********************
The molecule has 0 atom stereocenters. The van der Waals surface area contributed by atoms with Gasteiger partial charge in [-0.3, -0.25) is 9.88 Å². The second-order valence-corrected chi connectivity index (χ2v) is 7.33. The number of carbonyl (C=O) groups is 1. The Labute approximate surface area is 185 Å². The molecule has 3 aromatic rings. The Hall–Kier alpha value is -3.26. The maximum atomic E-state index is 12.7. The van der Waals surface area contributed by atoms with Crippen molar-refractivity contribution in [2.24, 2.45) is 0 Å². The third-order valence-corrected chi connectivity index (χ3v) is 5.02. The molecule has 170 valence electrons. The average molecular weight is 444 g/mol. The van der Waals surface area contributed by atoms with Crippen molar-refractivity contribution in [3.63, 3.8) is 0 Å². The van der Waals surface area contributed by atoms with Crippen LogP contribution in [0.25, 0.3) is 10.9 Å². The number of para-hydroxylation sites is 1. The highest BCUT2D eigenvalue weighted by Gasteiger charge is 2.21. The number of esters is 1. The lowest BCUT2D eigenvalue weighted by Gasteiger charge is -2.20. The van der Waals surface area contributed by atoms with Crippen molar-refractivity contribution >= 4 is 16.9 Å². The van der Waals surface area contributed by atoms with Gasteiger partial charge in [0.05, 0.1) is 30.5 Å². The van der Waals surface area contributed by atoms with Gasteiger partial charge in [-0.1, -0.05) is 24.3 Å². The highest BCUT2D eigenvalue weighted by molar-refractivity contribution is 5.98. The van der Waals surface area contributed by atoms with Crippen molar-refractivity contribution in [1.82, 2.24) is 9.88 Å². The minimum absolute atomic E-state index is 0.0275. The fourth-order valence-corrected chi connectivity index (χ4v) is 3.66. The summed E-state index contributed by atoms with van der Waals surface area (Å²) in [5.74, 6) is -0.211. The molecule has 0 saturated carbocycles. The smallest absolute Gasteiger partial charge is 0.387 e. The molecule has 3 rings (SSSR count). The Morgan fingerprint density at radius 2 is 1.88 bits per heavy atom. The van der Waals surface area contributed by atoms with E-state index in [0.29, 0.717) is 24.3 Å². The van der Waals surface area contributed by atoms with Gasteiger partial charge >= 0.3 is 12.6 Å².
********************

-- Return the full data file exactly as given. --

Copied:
The molecule has 0 atom stereocenters. The van der Waals surface area contributed by atoms with Gasteiger partial charge in [-0.3, -0.25) is 9.88 Å². The second-order valence-corrected chi connectivity index (χ2v) is 7.33. The number of carbonyl (C=O) groups is 1. The Labute approximate surface area is 185 Å². The molecule has 3 aromatic rings. The Hall–Kier alpha value is -3.26. The maximum atomic E-state index is 12.7. The van der Waals surface area contributed by atoms with Crippen molar-refractivity contribution in [2.24, 2.45) is 0 Å². The third-order valence-corrected chi connectivity index (χ3v) is 5.02. The molecule has 170 valence electrons. The average molecular weight is 444 g/mol. The van der Waals surface area contributed by atoms with Crippen molar-refractivity contribution in [3.63, 3.8) is 0 Å². The van der Waals surface area contributed by atoms with Crippen LogP contribution in [0.25, 0.3) is 10.9 Å². The number of para-hydroxylation sites is 1. The highest BCUT2D eigenvalue weighted by Gasteiger charge is 2.21. The number of esters is 1. The lowest BCUT2D eigenvalue weighted by Gasteiger charge is -2.20. The van der Waals surface area contributed by atoms with Crippen molar-refractivity contribution >= 4 is 16.9 Å². The van der Waals surface area contributed by atoms with Gasteiger partial charge in [0.05, 0.1) is 30.5 Å². The van der Waals surface area contributed by atoms with Gasteiger partial charge in [-0.1, -0.05) is 24.3 Å². The highest BCUT2D eigenvalue weighted by molar-refractivity contribution is 5.98. The van der Waals surface area contributed by atoms with Crippen molar-refractivity contribution in [1.82, 2.24) is 9.88 Å². The minimum absolute atomic E-state index is 0.0275. The fourth-order valence-corrected chi connectivity index (χ4v) is 3.66. The summed E-state index contributed by atoms with van der Waals surface area (Å²) in [5.74, 6) is -0.211. The molecule has 0 saturated carbocycles. The smallest absolute Gasteiger partial charge is 0.387 e. The molecule has 3 rings (SSSR count). The Morgan fingerprint density at radius 2 is 1.88 bits per heavy atom. The van der Waals surface area contributed by atoms with E-state index in [0.29, 0.717) is 24.3 Å². The van der Waals surface area contributed by atoms with Gasteiger partial charge >= 0.3 is 12.6 Å².